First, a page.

Brush preset duo bundle for Krita


Video with a quick description/demo of the brushes.

Here is a small brush bundle with two new presets I developed on the way of production of Pepper&Carrot episodes. I keep creating dozen of new brush on the way but they rarely survive two month or more without receiving tweaks. This two are stable, became favorites for a long period. So it was time to share them!

Download:

2018-11-09_Deevad-duo-brush-preset.zip

Install:

In short: download, extract, open Krita and go to Setting > Manage Ressources, press the Import Bundles button, and target the extracted bundle file, press Ok, restart Krita. Compatible with Krita 4.0 and up.

License:

This brushes are licensed under the Creative Commons Attribution 4.0  to "David Revoy, www.davidrevoy.com".
This attribution is necessary in case of redistributing, commercializing, or modifying the brushes.
This attribution is not necessary in case of usage (you can paint any artwork you want with it, you still own totally your artwork).
This attribution is not necessary in case of doing screenshot/screenrecording of Krita and have the brushes visible.

19 comments

j

  Johnny D. Wicked - Reply

Nice set of brushes for drawing. I like the textured charcoal/pencil one. I also love the music you used in the vid. I also noticed you've switched Linux Distro again. You've gone from Linux Mint to Manjaro and now finally to Kubuntu (KDE). Any benefits using KDE? I've always wanted to try. I heard KDE software like Kdenlive works much better in KDE than other environments. Have you ever tried OBS to record your desktop and if so, you ever run into issues where the screen flickers? I have that problem and noticed other Linux users, do too. I currently use SimpleScreenRecorder which you used in your previous video; thanks for that which works. Thanks.

d

  David REVOY OP , - Reply

Thanks! The music is from Joth on OpenGameArt; a lovely 8bit Bossa Nova loop they made for elevator sequence or menu in game. I was happy to find this little treasure.

Yes, I kept switching distros and I'm right now on Kubuntu since February I think after being on plain UbuntuGnome from November to Feb. I can't find really happiness in newer distros and that's why I have hard time to publish a guide to recommend a distro for digital painting. The overall quality is really going down with the year and that internally hurt me to feel it after almost ten year of involvement to advocate the GNU/Linux platform. Anyway, Kubuntu has the advantage to get a nice theme by default (Breeze set), a good support for dual monitor and Dolphin with large Krita file previews (up to 256x256).

I still use xsetwacom to configure my tablet, argyll via command line for color calibration and my desktop needs a lot of custom bash script linked to shortcut key to get a set of feature I thought that was basic. But it works, I can do the work, some features are always making ugly bug: connecting an external disk display weird error message, kwin with Nvidia and multidesktop force me to use a single desktop, the D.E. crash only once every two weeks in production. Far to be good enough for advocating :-)

I left Mint because they stick now to LTS for too long and it was no longer possible to compile Krita on the six last month of 16.04 cycle. Also, Cinnamon had weird flickers on screen and their clone of the Gnome2 tablet GUI is not maintained and a dev was really aggressive with me on a issue about it.

I left Manjaro after getting drama moment: being always on the front line to discover new bugs in Imagemagick, or in Inkscape was too dangerous for rendering the hundred thousands of file with the Pepper&Carrot translation system. Also, for webdev; having to stick always to latest php, apache, etc... was too hard to track. All in all my experience with Arch and Manjaro always lead to that: as soon as I do a monthly task (webdev , video editing, rendering script) -with the rolling update- I had the feeling all my workflow was broken. I had so many nervous breakdown with this type of system; when having only one afternoon to do a task and discover I spent the afternoon in debugging the system to get the task down. That's why I'm sticking with Ubuntu release now; at least I have six month of frozen situation (I don't like the word "stable", because it is never stable, just frozen package release). I tried also Fedora: it was way too alpha each time I tried, I get tired to even test new release and worst for OpenSuse... I never tried Solus, I probably should test.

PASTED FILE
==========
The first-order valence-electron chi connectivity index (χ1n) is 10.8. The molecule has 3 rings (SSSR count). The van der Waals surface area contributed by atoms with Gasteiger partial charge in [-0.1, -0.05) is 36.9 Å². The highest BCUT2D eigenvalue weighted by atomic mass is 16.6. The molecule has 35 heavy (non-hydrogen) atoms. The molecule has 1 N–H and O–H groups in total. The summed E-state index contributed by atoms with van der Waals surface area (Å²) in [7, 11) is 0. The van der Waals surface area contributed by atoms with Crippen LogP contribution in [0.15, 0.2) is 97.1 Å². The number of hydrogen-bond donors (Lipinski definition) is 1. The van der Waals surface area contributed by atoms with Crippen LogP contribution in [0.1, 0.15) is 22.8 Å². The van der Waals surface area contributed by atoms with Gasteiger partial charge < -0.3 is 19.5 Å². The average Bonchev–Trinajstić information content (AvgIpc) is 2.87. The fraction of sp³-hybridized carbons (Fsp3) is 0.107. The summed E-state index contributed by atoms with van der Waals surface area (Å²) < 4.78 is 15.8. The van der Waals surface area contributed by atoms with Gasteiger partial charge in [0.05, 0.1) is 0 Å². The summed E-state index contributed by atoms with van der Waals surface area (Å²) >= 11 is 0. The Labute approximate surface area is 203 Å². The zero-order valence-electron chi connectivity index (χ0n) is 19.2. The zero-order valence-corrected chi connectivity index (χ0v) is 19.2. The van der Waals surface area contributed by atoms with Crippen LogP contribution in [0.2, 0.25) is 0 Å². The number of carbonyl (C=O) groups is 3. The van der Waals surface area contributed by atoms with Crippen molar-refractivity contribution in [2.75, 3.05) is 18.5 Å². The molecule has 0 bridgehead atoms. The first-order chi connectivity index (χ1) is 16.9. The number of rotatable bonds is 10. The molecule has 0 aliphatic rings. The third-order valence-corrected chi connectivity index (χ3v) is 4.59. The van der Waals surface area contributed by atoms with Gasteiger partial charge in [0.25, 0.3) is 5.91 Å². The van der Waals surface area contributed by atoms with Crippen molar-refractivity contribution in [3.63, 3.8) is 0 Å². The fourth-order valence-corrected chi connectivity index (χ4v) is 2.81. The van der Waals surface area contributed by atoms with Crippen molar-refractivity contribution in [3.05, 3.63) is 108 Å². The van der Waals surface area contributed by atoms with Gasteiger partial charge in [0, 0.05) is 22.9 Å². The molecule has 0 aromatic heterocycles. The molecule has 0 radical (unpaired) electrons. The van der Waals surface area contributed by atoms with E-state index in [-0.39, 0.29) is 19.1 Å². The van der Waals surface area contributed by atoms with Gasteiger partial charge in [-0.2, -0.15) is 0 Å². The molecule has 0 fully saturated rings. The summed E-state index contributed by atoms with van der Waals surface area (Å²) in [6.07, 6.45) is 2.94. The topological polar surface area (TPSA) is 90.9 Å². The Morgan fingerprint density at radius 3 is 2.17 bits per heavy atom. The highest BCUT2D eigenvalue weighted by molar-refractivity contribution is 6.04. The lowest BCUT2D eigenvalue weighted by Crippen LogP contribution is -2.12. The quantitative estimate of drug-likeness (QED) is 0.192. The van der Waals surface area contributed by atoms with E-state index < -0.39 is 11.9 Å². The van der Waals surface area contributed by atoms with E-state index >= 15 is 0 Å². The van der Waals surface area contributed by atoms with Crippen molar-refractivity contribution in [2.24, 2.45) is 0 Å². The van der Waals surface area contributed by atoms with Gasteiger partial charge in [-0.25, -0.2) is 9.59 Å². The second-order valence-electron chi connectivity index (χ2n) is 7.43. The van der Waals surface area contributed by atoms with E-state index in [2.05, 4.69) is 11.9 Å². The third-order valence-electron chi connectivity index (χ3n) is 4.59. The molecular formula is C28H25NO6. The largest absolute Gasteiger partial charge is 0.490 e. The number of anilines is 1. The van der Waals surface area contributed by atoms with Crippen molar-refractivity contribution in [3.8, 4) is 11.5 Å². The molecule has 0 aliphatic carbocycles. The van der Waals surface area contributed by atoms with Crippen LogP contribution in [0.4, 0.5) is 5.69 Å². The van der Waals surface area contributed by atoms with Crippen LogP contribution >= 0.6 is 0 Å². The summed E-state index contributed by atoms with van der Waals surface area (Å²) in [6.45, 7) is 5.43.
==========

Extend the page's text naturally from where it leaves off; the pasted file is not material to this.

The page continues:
About KDEapps behaving better in Plasma env; it is obvious. The dev of this apps are using Plasma, so they can't test or experience a lot of bug happening in other D.E. Theming, scaling of elements, launch speed ; all feels better under Plasma for this apps including Krita.

For O.B.S, yes ; I made ten livestreaming with it and it was really cool. Good tool. The screenflicker issue were mostly with GNOME, Cinnamon and Linux Mint ; no problem on Plasma or Xfce or OpenBox. For my tutorial, I still prefer to use SimpleScreenRecorder because I'm a contributor of the project (now you know where come from the little icons ;D) I follow dev and the tool is always serious and stable. I edit in Kdenlive 18.04 appimage. Not 100% bug-free and still crash here and there, but has a powerful autosave and always succeed at rendering what I put on the time line. I know I can count on this version for production. Getting it as an appimage is really cool because all the libs inside the appimage to render project are perfectly compatible and never change.

Let me know your experience with all of this as well, so we can cross more information. What are you using now?

j

  Johnny D. Wicked - Reply

Thank you so much for the info. I'm glad I'm not the only one experiencing random flickering issues with Linux Mint Cinnamon 18.3 and it's very noticeable with OBS which is also a reason why I used Simple Screen Recorder. Others have suggest enabling full composition in Nvidia settings to fix the flickering but doing so for me, makes my GPU run at 100% al the time. So flickering problem is due to Gnome, Cinnamon, and Linux Mint, eh? I may give XFCE or KDE a try if it fixes the random flickering issue so I can finally use OBS. I love Krita and like how it turned out; kudos to the developers. :D

d

  David REVOY OP , - Reply

The problem with flickering disappeared in GNOME maybe 18month ago( I remember I read the bugfix about it) but LinuxMint forked the GNOME3 compositor way before that and I'm not sure they backport this type of bugfix, I guess no... XFCE, LXDE(all openbox based and i3/awesome too), KDE don't have this issue. I tested.
The thing I enjoy with KDE right now is 'all in one' pack. A lot of small feature smooth the experience: a clipboard manager installed by default, a consistent icon/theme, a thumbnailer in Dolphin for kra/ora/psd files, and the D.E. is pretty modular and GTK apps runs also with consistency of the theme ( I still use Geany for txteditor, Inkscape, but also gnome-disk-utility, Peek and many other Gapps.). Of course, there is a lot of things I don't like too in KDE but I can live with for now.